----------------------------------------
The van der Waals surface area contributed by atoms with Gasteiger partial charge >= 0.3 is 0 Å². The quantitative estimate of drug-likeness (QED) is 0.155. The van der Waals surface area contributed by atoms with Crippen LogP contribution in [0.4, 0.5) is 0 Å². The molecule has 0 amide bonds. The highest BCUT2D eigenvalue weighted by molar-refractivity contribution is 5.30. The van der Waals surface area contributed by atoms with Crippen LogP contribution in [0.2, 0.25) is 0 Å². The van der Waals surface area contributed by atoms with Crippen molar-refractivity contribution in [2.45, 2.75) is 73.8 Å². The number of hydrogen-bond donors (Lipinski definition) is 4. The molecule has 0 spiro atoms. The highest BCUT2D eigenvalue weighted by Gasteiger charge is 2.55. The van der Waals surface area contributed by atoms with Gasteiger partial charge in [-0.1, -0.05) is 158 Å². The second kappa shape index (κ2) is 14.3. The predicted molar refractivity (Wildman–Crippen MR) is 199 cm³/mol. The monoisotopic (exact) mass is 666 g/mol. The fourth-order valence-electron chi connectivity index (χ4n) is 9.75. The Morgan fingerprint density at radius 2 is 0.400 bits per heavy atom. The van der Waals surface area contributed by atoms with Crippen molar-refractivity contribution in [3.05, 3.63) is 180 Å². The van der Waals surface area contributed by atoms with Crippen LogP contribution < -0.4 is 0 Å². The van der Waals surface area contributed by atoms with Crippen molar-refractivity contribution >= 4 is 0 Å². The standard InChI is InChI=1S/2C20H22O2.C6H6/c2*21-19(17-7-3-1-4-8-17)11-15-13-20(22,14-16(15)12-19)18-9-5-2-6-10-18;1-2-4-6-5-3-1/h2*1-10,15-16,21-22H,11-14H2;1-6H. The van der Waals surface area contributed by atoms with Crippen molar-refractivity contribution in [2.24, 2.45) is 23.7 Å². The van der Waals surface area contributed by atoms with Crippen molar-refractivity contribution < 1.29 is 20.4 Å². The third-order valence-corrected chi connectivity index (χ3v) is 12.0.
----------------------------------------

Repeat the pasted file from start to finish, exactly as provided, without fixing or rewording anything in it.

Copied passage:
The van der Waals surface area contributed by atoms with Gasteiger partial charge >= 0.3 is 0 Å². The quantitative estimate of drug-likeness (QED) is 0.155. The van der Waals surface area contributed by atoms with Crippen LogP contribution in [0.4, 0.5) is 0 Å². The molecule has 0 amide bonds. The highest BCUT2D eigenvalue weighted by molar-refractivity contribution is 5.30. The van der Waals surface area contributed by atoms with Crippen LogP contribution in [0.2, 0.25) is 0 Å². The van der Waals surface area contributed by atoms with Crippen molar-refractivity contribution in [2.45, 2.75) is 73.8 Å². The number of hydrogen-bond donors (Lipinski definition) is 4. The molecule has 0 spiro atoms. The highest BCUT2D eigenvalue weighted by Gasteiger charge is 2.55. The van der Waals surface area contributed by atoms with Gasteiger partial charge in [-0.1, -0.05) is 158 Å². The second kappa shape index (κ2) is 14.3. The predicted molar refractivity (Wildman–Crippen MR) is 199 cm³/mol. The monoisotopic (exact) mass is 666 g/mol. The fourth-order valence-electron chi connectivity index (χ4n) is 9.75. The Morgan fingerprint density at radius 2 is 0.400 bits per heavy atom. The van der Waals surface area contributed by atoms with Crippen molar-refractivity contribution in [3.05, 3.63) is 180 Å². The van der Waals surface area contributed by atoms with Crippen LogP contribution < -0.4 is 0 Å². The van der Waals surface area contributed by atoms with Crippen molar-refractivity contribution >= 4 is 0 Å². The standard InChI is InChI=1S/2C20H22O2.C6H6/c2*21-19(17-7-3-1-4-8-17)11-15-13-20(22,14-16(15)12-19)18-9-5-2-6-10-18;1-2-4-6-5-3-1/h2*1-10,15-16,21-22H,11-14H2;1-6H. The van der Waals surface area contributed by atoms with Crippen molar-refractivity contribution in [2.24, 2.45) is 23.7 Å². The van der Waals surface area contributed by atoms with Crippen molar-refractivity contribution < 1.29 is 20.4 Å². The third-order valence-corrected chi connectivity index (χ3v) is 12.0.